Learn How To Get The Best Deal

As Auto Industry Rebounds, Auto Lending Follows Suit

Auto Loans

One sign that the economy is in recovery is that the Big Three automakers are posting either lower than expected losses or posting outright profits. Another good sign is that GM recently returned the major portion of its cash loan to the Fed, meaning that they no longer owe the federal government or the American people any money. This is because sales have been going up across the board. We can’t paint the picture as all roses and honey just yet, but it’s definitely looking better than it was this time last year. So, exactly what’s driving this portion of the recovery?

 Banking Experts: Loans at Highest Levels Since End of Recession

 Not very many Americans can afford to go into a car dealership and pay cash for a car or truck, whether it’s new or used. And, by the same token, not many Americans have an available $10,000 to $40,000 of credit on their credit cards to use, either. That means loans.

 According to most banking and financial sector experts, bank loans are at their highest level since June of 2009, when most pundits agree the recession “officially ended”. In hard numbers, what this means is that lenders have loaned a staggering 134.3 billion dollars just for auto loans in the first quarter of this year. This is an increase of at least 56% over the same time period during 2009.  Experts agree that this increased lending will help prop up an economy that only experienced a disappointing 1.5% growth during that time period.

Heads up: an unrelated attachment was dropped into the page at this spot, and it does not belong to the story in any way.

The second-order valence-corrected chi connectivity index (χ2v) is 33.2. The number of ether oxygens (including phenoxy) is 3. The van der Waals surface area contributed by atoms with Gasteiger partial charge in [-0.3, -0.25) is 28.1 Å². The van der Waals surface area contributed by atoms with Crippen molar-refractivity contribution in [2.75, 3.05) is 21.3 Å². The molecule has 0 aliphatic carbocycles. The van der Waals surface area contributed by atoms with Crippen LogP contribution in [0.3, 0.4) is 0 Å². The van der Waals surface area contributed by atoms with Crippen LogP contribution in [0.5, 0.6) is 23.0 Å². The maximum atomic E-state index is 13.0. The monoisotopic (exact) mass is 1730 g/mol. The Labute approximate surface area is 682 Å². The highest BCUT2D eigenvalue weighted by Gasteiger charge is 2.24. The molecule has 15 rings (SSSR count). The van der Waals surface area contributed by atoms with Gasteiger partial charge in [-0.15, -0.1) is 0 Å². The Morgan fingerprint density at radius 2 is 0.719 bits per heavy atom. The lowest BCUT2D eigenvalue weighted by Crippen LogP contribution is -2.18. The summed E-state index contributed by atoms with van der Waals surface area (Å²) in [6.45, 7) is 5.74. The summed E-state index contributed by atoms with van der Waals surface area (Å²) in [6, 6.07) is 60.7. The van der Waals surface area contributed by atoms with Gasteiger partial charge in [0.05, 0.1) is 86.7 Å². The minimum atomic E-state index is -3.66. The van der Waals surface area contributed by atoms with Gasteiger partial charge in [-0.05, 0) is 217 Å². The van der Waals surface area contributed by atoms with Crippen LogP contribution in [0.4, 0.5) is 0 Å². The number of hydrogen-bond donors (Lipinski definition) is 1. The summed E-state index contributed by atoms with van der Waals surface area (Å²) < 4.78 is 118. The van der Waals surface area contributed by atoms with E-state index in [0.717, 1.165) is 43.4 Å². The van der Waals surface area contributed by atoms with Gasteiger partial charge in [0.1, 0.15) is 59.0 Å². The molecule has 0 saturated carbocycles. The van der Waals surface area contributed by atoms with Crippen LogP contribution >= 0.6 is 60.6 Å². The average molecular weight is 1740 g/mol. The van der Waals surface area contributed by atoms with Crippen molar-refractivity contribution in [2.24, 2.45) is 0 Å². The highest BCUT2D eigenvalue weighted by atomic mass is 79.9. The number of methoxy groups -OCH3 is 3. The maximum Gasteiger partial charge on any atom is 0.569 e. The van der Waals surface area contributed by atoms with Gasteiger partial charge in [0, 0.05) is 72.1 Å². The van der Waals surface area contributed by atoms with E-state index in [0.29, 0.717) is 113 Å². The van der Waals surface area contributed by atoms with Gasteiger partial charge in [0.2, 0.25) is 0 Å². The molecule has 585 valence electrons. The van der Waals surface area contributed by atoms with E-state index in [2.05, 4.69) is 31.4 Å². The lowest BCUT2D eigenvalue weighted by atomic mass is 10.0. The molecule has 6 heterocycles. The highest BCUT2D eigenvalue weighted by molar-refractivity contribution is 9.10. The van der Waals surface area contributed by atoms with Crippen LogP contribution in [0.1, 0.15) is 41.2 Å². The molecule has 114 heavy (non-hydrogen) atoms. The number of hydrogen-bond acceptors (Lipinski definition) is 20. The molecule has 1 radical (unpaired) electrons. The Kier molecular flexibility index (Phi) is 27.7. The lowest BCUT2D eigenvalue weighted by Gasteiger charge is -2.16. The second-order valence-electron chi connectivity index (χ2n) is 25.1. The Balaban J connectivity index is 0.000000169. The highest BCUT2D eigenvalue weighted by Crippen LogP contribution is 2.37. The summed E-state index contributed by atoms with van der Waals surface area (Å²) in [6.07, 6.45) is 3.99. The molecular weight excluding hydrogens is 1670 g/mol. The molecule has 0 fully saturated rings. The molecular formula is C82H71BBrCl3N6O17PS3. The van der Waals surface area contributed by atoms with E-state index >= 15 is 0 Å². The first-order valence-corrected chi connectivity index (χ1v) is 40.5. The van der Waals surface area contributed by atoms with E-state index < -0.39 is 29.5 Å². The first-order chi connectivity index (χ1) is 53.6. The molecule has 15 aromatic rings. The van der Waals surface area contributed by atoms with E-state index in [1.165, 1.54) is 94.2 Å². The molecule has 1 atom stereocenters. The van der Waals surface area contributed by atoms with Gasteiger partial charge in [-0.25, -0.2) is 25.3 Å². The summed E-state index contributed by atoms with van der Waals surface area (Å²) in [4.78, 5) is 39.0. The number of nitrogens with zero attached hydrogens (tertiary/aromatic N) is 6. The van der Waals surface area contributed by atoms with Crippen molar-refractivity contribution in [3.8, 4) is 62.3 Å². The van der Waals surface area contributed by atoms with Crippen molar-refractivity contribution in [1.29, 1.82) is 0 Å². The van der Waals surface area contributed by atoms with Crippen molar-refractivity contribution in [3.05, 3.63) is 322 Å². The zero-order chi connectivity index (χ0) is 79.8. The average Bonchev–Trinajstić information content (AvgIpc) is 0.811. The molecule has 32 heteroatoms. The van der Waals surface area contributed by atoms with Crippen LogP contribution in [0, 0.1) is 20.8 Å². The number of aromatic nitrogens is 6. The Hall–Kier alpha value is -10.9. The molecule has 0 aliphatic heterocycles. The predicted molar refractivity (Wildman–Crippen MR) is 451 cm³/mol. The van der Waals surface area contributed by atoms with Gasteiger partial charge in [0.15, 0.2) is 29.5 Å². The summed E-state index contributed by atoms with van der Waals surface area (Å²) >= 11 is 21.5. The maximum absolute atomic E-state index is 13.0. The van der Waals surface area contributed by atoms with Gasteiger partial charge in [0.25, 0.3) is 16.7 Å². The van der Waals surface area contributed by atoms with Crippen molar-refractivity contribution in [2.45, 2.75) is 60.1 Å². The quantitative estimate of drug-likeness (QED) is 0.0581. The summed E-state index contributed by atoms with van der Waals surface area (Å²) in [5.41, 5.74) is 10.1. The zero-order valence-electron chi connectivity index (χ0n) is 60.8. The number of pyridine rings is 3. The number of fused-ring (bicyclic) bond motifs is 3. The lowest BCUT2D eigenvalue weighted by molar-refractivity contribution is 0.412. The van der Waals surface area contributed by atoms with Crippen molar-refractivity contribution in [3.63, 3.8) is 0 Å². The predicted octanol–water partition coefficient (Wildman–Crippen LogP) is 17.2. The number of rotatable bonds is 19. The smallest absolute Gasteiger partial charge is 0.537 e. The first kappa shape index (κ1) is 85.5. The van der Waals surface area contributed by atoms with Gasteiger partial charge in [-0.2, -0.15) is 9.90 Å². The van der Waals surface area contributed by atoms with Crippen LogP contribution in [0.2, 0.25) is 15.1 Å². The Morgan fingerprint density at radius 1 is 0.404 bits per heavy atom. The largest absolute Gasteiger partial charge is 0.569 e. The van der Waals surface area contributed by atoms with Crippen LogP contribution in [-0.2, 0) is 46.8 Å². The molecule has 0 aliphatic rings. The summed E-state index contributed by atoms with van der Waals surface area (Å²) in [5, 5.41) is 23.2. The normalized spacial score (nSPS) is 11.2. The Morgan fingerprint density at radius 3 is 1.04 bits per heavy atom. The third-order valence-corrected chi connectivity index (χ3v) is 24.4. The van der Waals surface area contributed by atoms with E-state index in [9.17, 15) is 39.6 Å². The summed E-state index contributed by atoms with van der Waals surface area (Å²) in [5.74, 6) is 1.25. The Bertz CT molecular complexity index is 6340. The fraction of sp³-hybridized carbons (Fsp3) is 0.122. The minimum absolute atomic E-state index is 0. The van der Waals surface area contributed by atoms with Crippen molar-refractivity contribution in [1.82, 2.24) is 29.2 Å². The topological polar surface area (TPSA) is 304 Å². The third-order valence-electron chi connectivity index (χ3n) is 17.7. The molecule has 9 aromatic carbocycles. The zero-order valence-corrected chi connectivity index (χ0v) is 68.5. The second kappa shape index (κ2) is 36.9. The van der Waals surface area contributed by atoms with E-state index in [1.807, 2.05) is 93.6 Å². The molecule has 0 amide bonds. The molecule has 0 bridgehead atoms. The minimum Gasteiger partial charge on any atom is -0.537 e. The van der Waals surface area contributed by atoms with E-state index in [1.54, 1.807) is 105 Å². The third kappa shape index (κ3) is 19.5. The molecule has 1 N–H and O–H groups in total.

All this lending seems to be spurred on by near-zero interest rates that the Fed has published for the past 43 months. Lower rates to banks mean lower rates to consumers, and this translates to lower monthly payments. And, lower payments mean payments that are more affordable. Some experts feel that this increase in lending will cause the jump start to the economy that the country needs.

 However, the near-zero interest rates aren’t the only reason that lending has increased by banks. Sources indicate that consumers, who make up more than 70% of the overall economic picture, have cut debt tremendously, partly helped by the fact that housing prices have been on the rise lately. When consumers have less debt, banks are usually more willing to lend to them, and this definitely appears to be the case. Banks have also increased their own liquidity and pumped up their reserves of capital, while also easing some of the lending restrictions that were put into place during the recession.

 Big Banks Lead the Charge

 This surge in bank lending is being led by the country’s big banks. For instance, Wells Fargo has reported auto loan originations of more than $6.2 billion for the first quarter of the year. This is a record for them, and is an increase of 10% over the same time last year and more than 25% over the fourth quarter of 2011.

 According to Experian Automotive, most of these loans are subprime, riskier loans. The loans being approved are more long-term, and the banks are decreasing interest rates, both of which help to keep auto loan payments lower.

 Chase Auto Finance, the country’s second largest auto lender, reported loan originations of $5.8 billion for the quarter, which is an increase of 21 percent.  And, Capital One Auto Finance has also reported a double-digit increase in auto loan originations for the quarter.

 What all this means is that right now looks to be the best time to go loan shopping if you’re in the market for a new car. Rates really can’t get much lower than they are now and, since banks are offering more loans of longer terms, you can negotiate to keep your payments as low as possible, making the loan as affordable as possible.